The 31st annual edition of everyone’s favorite guide to handmade knives, their makers, suppliers and other aspects of the knife world. Softcover, 312 pp.
KNIVES 2010 is the source for photos, addresses, and information on your favorite custom and factory knives, as well as a selection of articles from the best writers in the business. Includes a complete directory of custom knifemakers, supply houses, knife manufacturers and importers, and other knife related businesses such as photographers and engravers.
Returning this year: over 800 FULL COLOR photos
A Fondness for San Francisco Knives Roger Pinnock
Besh Wedge in the Business Michael Janich
Leave it to Cleaver Roderick T. Halvorsen
Trip the Knife Fantastic James Morgan Ayres
Scrim that Drives Men Crazy! Don Guild
Feel the Frictional Heat Durwood Hollis
Giving Back to the World of Knives Mike Haskew
Swordplay Renaissance Style Jordan Clary
Why Do We Love Knives? William Hovey Smith
Discover Classic Villager’s Blade Art Keith Spencer
Includes a ** BONUS COMPUTER DVD ** containing 10 years of Blade magazine (1997-2007).
Reviewed by Mac Overton
As fall approaches, one of the most exciting events in the world of knives occurs, as it has for 31 years now: the release of a new edition of the Knives annual. This year’s Knives 2011, the flagship book for those interested in the many forms of man’s most-useful basic tool, is simply put, an outstanding addition to the annual collection.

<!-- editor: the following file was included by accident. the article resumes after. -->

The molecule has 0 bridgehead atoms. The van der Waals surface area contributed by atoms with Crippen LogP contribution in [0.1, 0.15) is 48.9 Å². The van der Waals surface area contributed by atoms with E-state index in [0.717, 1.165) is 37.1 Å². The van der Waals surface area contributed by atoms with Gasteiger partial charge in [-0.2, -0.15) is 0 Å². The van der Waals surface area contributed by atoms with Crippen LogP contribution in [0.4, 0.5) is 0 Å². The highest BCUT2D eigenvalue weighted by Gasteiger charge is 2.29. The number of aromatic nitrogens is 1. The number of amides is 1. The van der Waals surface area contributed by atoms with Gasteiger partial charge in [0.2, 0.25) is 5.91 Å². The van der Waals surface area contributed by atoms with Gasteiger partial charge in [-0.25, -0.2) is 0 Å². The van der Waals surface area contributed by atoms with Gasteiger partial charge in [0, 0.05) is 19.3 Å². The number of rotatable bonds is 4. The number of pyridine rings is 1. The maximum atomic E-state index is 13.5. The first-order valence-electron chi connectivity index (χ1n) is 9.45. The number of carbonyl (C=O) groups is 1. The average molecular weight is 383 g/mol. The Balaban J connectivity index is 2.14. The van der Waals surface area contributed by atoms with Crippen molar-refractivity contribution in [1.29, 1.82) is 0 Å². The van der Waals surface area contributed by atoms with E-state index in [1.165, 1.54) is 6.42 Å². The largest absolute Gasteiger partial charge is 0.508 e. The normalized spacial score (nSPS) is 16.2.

There are 48 pages of features, as usual. This year, they include:
“A Fondness for San Francisco Knives” by Roger Pinnock, about collector Phil Lobred and Lobred’s Art Knife International, held every other year in San Diego, California. I had not known much about San Francisco knives before reading this article. These knives were beautiful arty pieces made during the boom years of the mid-1800s Gold Rush. Lobred is somewhat of a specialist in collecting this type of knife, especially those made by the legendary Michael Price, and states in the article that “there are probably less than 100 fine San Francisco knives known to exist.” The author says “the end result of his specialization over such a lengthy period of time is a collection that stands apart as a preservation – and celebration – of a unique and vibrant chapter in the history of American knifemaking.”
“Besh Wedge in the Business,” by Michael Janich, is next up. It details knifemaker Brent Beshara’s development of a truly new blade profile, the Besh Wedge. The Besh Wedge (a name which has been trademarked) is basically a new, reinforced point adapted to many different blade shapes. Several companies, including TOPS, Mil-Tac, Buck, and BlackHawk / Masters of Defense have licensed the Besh Wedge for some of their high-performance models. Janich says “Something truly new is something really special. Beshara’s revolutionary Besh Wedge is one of the few knives to come along in recent years and qualify on both counts.”